Rather than hearing a move by the plaintiffs in a series of sexual battery cases against Saline Township and former official Alvin Steiner, Madison County Circuit Judge Dennis Ruth conferred with attorneys trying to find the best way to keep Steiner's property from being transferred before the suits run their course.
Ruth had been set to hear a move to place Steiner's assets in a constructive trust Friday in a formal hearing.
Instead, the judge discussed the matter with attorneys Thomas Maag, Mark Weinheimer and a representative from the office of William Knapp. Ruth then sent the attorneys to confer and call their clients outside his court.
The result of the informal conference was an order entered late Friday enjoining Steiner and his wife, JoAnn, from transferring their property or equitable interest.
Steiner and Saline Township are fighting six suits brought by women who claim that Steiner groped and sexually harassed them when they came seeking public aid from Saline Township.
The allegations in the women's suits are virtually identical.
Plaintiffs Elizabeth Watkins, Melanie Hedlund, Ailie Ritchie, Laura Barry, Jamie Miener and Tara Reding each are seeking damages in excess of $50,000, punitive damages, attorney's fees and other relief.
All of the suits were filed this year and consolidated for hearing purposes.
Steiner and Saline Township deny the allegations in the claims.
Steiner resigned as Saline Township supervisor last year.
Saline Township recently filed a 173 motion to dismiss the plaintiffs' amended complaints.
No hearing date has been set on that motion to date.
The plaintiffs move to put Steiner's assets into a constructive trust, citing a transfer of nearly 100 acres Steiner made in February after the filing of the Watkins suit.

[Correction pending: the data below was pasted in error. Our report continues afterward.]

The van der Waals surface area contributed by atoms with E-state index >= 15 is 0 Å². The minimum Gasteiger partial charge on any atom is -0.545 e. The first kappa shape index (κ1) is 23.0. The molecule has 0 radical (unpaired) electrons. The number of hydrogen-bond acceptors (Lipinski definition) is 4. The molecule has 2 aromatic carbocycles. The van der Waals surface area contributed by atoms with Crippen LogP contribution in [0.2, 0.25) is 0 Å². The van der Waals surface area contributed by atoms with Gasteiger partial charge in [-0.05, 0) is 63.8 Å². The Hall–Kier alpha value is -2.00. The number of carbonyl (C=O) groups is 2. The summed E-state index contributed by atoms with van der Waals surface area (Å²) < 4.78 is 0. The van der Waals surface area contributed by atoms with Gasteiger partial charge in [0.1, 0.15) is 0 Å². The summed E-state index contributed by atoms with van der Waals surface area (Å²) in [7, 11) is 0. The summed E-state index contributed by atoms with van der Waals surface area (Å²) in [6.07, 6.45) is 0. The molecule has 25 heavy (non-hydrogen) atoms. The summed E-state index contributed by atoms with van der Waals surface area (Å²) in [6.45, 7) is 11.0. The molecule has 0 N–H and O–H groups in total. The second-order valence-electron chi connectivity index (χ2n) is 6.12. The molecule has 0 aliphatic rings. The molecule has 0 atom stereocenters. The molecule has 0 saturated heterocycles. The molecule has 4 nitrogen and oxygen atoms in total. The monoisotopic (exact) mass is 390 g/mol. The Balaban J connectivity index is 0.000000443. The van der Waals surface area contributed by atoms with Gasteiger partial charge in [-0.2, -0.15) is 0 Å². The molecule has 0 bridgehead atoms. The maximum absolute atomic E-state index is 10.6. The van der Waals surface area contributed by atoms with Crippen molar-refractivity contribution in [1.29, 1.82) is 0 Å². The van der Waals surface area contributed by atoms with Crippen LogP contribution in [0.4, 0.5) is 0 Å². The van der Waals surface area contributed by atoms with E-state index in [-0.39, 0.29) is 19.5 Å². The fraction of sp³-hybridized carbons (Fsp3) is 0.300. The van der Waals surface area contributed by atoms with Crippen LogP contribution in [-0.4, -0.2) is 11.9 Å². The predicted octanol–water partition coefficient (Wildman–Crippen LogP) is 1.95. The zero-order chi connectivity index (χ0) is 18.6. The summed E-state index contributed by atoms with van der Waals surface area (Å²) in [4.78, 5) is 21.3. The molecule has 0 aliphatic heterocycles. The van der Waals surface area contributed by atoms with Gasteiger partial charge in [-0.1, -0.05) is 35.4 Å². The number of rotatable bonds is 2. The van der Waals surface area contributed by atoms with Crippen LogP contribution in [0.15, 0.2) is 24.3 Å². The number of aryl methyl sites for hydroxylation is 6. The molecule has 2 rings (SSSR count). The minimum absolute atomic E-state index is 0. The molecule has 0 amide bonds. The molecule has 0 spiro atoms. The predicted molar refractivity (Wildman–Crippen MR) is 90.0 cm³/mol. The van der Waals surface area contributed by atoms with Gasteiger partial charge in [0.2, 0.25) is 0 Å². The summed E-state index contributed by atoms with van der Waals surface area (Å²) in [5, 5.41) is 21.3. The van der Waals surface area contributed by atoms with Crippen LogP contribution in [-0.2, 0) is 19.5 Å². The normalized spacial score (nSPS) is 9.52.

The motion was filed Aug. 23.
The plaintiffs contend that Steiner was attempting to hide assets and deny them from recovery.
Steiner countered that he had been set to undergo knee surgery that month. The defendant claimed in his response that he transferred the property to his wife in case there were complications with the surgery.
Ruth noted that the plaintiffs' motion for the trust did not include the proper provisions to stop the transfers or claims under the Fraudulent Property Transfers Act.
Ruth recommended that the attorneys work out an agreed order rather than going through with a full hearing that would likely lead to an amended motion and new filing.
Ruth told defense attorneys that either way he was inclined to grant the plaintiffs' request to halt any property transfers given Steiner's balking at financial discovery requests and his attitude at previous hearings.
The agreed order was entered later Friday afternoon.
The Watkins suit was the first filed in January of this year.
The Reding case is the most recent case filing.
Thomas and Peter Maag represent all of the plaintiffs.
Mark Weinheimer and others represent Steiner.
William Knapp, Lori Vanderlaan and others represent Saline Township.
The Saline township cases are Madison case numbers 10-L-31, 10-L-145, 10-L-178, 10-L-219, 10-L-309, and 10-L-555.